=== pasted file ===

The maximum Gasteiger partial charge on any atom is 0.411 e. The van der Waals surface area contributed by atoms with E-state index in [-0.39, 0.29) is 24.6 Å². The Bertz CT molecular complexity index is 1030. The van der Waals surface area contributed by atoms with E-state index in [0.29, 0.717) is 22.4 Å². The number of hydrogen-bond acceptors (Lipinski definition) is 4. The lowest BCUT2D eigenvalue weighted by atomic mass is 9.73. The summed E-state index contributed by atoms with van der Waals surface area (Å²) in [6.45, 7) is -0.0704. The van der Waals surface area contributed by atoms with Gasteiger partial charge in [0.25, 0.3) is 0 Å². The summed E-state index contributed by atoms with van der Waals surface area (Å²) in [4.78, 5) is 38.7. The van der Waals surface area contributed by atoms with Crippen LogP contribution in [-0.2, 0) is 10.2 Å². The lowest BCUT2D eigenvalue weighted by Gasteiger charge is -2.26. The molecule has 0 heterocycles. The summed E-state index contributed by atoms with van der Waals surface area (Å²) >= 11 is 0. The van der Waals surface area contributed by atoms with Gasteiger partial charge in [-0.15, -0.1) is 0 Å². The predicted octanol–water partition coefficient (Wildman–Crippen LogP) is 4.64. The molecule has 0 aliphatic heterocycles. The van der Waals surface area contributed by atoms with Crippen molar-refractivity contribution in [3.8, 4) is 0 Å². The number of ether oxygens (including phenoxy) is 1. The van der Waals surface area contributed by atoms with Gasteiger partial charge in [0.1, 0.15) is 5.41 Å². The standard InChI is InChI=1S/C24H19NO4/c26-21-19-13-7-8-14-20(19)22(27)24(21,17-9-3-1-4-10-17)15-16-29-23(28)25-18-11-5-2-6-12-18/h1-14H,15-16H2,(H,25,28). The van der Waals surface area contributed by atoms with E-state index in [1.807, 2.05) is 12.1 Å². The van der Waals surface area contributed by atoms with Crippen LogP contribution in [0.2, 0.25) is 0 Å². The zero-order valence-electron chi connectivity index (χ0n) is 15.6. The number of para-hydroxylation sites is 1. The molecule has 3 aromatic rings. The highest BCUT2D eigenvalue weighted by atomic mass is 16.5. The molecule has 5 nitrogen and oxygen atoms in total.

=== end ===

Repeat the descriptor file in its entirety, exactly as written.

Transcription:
The maximum Gasteiger partial charge on any atom is 0.411 e. The van der Waals surface area contributed by atoms with E-state index in [-0.39, 0.29) is 24.6 Å². The Bertz CT molecular complexity index is 1030. The van der Waals surface area contributed by atoms with E-state index in [0.29, 0.717) is 22.4 Å². The number of hydrogen-bond acceptors (Lipinski definition) is 4. The lowest BCUT2D eigenvalue weighted by atomic mass is 9.73. The summed E-state index contributed by atoms with van der Waals surface area (Å²) in [6.45, 7) is -0.0704. The van der Waals surface area contributed by atoms with Gasteiger partial charge in [0.25, 0.3) is 0 Å². The summed E-state index contributed by atoms with van der Waals surface area (Å²) in [4.78, 5) is 38.7. The van der Waals surface area contributed by atoms with Crippen LogP contribution in [-0.2, 0) is 10.2 Å². The lowest BCUT2D eigenvalue weighted by Gasteiger charge is -2.26. The molecule has 0 heterocycles. The summed E-state index contributed by atoms with van der Waals surface area (Å²) >= 11 is 0. The van der Waals surface area contributed by atoms with Gasteiger partial charge in [-0.15, -0.1) is 0 Å². The predicted octanol–water partition coefficient (Wildman–Crippen LogP) is 4.64. The molecule has 0 aliphatic heterocycles. The van der Waals surface area contributed by atoms with Crippen molar-refractivity contribution in [3.8, 4) is 0 Å². The number of ether oxygens (including phenoxy) is 1. The van der Waals surface area contributed by atoms with Gasteiger partial charge in [0.1, 0.15) is 5.41 Å². The standard InChI is InChI=1S/C24H19NO4/c26-21-19-13-7-8-14-20(19)22(27)24(21,17-9-3-1-4-10-17)15-16-29-23(28)25-18-11-5-2-6-12-18/h1-14H,15-16H2,(H,25,28). The van der Waals surface area contributed by atoms with E-state index in [1.807, 2.05) is 12.1 Å². The van der Waals surface area contributed by atoms with Crippen LogP contribution in [0.2, 0.25) is 0 Å². The zero-order valence-electron chi connectivity index (χ0n) is 15.6. The number of para-hydroxylation sites is 1. The molecule has 3 aromatic rings. The highest BCUT2D eigenvalue weighted by atomic mass is 16.5. The molecule has 5 nitrogen and oxygen atoms in total.